The Amazon rainforests are known as the “lungs of the world.” Some scientists believe that fires there will undercut oxygen output from the region, which is thought to be as much as 20% of the world’s total. Perhaps more important is that the carbon dioxide released by the fires creates a greenhouse gas effect. At the same time, massive forestation processes in the world’s two most populous nations have started to move the topography of forests to the eastern hemisphere.
The world is getting greener, according to the NASA Earth Observatory. A study based on NASA data and published in Nature Sustainability earlier this year shows that the Earth is “literally a greener place than it was 20 years ago.” The primary reasons are tree planting in China and increased agricultural activity there and in India. Chi Chen of the Department of Earth and Environment at Boston University, in Massachusetts, and lead author of the study, wrote, “China and India account for one-third of the greening, but contain only 9% of the planet’s land area covered in vegetation – a surprising finding, considering the general notion of land degradation in populous countries from overexploitation.”
The planting of forests in China is in part a reaction to the nation’s own pollution problem. For many millions of people living there, being in a city also means being exposed to deadly air pollution on a regular basis — these are the 28 most polluted cities in the world.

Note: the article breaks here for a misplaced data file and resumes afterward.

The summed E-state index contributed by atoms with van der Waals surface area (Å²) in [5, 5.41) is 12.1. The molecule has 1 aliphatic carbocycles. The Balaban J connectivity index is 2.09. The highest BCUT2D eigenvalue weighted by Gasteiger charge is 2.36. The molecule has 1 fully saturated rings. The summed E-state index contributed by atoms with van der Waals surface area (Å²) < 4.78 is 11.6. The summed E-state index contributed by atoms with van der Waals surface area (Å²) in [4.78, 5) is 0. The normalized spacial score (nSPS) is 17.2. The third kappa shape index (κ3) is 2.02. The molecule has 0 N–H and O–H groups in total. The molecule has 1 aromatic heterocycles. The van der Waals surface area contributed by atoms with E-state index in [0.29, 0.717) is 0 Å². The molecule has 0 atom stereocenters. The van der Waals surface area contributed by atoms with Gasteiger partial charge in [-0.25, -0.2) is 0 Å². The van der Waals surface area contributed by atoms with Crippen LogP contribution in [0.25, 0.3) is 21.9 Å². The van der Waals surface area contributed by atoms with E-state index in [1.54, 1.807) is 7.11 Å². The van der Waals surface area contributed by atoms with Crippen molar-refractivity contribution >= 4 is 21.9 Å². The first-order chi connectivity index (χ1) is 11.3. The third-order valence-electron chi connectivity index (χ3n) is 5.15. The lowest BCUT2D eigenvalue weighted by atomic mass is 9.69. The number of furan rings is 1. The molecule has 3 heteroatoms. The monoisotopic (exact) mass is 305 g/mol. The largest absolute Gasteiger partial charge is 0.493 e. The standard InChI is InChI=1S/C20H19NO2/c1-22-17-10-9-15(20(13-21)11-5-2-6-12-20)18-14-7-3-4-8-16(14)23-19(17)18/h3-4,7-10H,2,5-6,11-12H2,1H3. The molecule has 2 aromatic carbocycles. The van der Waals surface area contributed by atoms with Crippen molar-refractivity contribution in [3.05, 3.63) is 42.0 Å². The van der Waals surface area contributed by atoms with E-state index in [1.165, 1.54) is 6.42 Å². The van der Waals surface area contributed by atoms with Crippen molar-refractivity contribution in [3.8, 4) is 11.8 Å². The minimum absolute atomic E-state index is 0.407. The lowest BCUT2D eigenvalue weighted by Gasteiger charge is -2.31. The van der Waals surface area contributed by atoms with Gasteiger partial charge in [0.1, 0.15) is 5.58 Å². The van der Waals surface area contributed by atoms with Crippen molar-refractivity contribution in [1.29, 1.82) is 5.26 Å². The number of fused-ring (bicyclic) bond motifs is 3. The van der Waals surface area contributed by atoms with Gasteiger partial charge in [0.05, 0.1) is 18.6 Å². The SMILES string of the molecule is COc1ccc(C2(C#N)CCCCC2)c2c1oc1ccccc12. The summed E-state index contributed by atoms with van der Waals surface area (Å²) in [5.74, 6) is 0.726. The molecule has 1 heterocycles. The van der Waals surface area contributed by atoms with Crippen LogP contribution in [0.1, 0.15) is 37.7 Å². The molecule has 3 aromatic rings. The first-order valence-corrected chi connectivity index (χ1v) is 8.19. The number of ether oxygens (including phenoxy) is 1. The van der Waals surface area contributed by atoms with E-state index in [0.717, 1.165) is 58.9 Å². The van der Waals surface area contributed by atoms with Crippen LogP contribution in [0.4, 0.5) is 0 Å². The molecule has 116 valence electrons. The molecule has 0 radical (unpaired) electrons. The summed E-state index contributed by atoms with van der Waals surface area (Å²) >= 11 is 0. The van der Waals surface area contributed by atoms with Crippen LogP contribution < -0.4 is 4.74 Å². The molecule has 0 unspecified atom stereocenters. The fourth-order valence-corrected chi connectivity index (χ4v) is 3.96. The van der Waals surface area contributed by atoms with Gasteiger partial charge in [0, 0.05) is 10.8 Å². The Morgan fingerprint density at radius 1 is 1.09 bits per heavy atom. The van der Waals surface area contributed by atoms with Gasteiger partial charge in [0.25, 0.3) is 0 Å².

Planting is necessary to control soil erosion. In terms of agricultural activity, both China and India are rapidly expanding. Each country grows crops over an area of about 770,000 square miles. The improvement in the contribution to greening trends in the two countries is mostly better crop management and not larger areas of planting. In terms of the two nations, the researchers said, “Production of grains, vegetables, fruits and more have increased by about 35-40% since 2000 to feed their large populations.” The research paper describes this as better land-use management.
The scientists involved in the study warn readers that they should not be misled. The deforestation of the Amazon, which is currently driven in a large part by fires, cannot be entirely offset by forestation efforts elsewhere. Agricultural crops do not have exactly the same effect on the atmosphere as forests do. Nevertheless, Rama Nemani, a research scientist at NASA’s Ames Research Center, in California’s Silicon Valley, noted, “Now that we know direct human influence is a key driver of the greening Earth, we need to factor this into our climate models.” While the fires in the Amazon are horrible, great strides are being made elsewhere — and these are the countries doing the most to protect the environment.